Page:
Ordnance found at Atwood Park

Earlier in May, a 44-year-old gentleman discovered what is thought to be a World War II-era ordnance while fishing in the Kishwaukee River at Atwood Park. He brought the ordnance to the Winnebago County Public Safety Building the morning of May 16. The Winnebago County Bomb Squad was contacted to safely remove and dispose of the mortar shell.

During World Wars I and II, the area now known as Atwood Park was used by the Army as Camp Grant, a training center and shooting range. The Army Corps of Engineers, with the full cooperation of the Rockford Park District, has conducted several surface sweeps of the north side of the park since the south bank was the location the soldiers fired from, cleaned the property to a depth of 12 inches, and declared it “clear.” However, over many years, ordnance that was buried deeper may find its way to the top of the surface. If and when this happens, the Rockford Park District has protocol and procedures in place to handle the situation quickly and safely. While most of the rounds fired at Atwood are thought to be “dummy” or practice rounds filled primarily with sand, they could contain enough leftover explosive to cause injuries.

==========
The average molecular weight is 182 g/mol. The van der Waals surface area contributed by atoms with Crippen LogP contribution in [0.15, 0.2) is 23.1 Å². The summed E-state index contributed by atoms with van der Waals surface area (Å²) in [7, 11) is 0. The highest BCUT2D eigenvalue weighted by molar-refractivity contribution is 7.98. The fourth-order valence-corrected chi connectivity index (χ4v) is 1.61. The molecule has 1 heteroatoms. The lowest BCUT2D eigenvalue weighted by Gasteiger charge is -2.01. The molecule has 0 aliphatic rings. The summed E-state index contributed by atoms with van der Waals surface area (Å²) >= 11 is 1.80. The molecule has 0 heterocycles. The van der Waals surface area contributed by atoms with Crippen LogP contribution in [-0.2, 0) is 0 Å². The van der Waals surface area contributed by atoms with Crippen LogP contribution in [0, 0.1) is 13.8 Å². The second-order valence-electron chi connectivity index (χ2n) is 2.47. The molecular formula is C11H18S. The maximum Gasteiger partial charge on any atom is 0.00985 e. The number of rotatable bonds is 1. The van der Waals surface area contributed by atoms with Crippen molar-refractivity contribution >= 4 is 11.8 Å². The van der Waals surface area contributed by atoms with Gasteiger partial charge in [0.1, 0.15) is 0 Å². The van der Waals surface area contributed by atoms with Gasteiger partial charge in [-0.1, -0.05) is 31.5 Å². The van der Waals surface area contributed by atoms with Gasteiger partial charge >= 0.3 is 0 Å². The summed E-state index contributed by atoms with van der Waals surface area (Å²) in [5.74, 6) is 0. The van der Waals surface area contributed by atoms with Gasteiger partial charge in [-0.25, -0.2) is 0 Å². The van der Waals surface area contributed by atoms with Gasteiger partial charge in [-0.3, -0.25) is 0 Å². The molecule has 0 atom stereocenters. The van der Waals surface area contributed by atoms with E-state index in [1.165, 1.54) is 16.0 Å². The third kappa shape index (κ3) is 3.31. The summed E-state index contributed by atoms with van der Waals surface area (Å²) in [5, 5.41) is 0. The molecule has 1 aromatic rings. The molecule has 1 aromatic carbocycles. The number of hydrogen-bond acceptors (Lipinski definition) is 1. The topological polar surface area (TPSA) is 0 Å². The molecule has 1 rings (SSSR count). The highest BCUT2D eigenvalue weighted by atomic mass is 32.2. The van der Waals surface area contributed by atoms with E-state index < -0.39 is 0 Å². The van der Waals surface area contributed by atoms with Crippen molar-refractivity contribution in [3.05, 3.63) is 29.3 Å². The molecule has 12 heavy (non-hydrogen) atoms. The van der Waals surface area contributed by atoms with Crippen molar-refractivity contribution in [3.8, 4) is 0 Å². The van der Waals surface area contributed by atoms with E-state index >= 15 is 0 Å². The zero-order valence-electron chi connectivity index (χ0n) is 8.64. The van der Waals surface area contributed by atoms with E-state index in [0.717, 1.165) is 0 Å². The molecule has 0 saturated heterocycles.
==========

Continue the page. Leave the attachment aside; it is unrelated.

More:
Atwood Park is considered by the Army Corps of Engineers, the Winnebago County Bomb Squad and the Rockford Park District to be a safe facility. The area where ordnance was found was not in use by the Park District’s outdoor education program. Park visitors and nearby visitors were not placed at risk.

Signs alerting the public to potential risk have been in place at both park entrances. The public is advised to leave anything out of the ordinary, suspicious or dangerous looking, in place and call the proper authorities. The Park District will continue working with the Army Corps of Engineers to conduct ordnance sweeps on the south side.

From the june 7-13, 2006, issue

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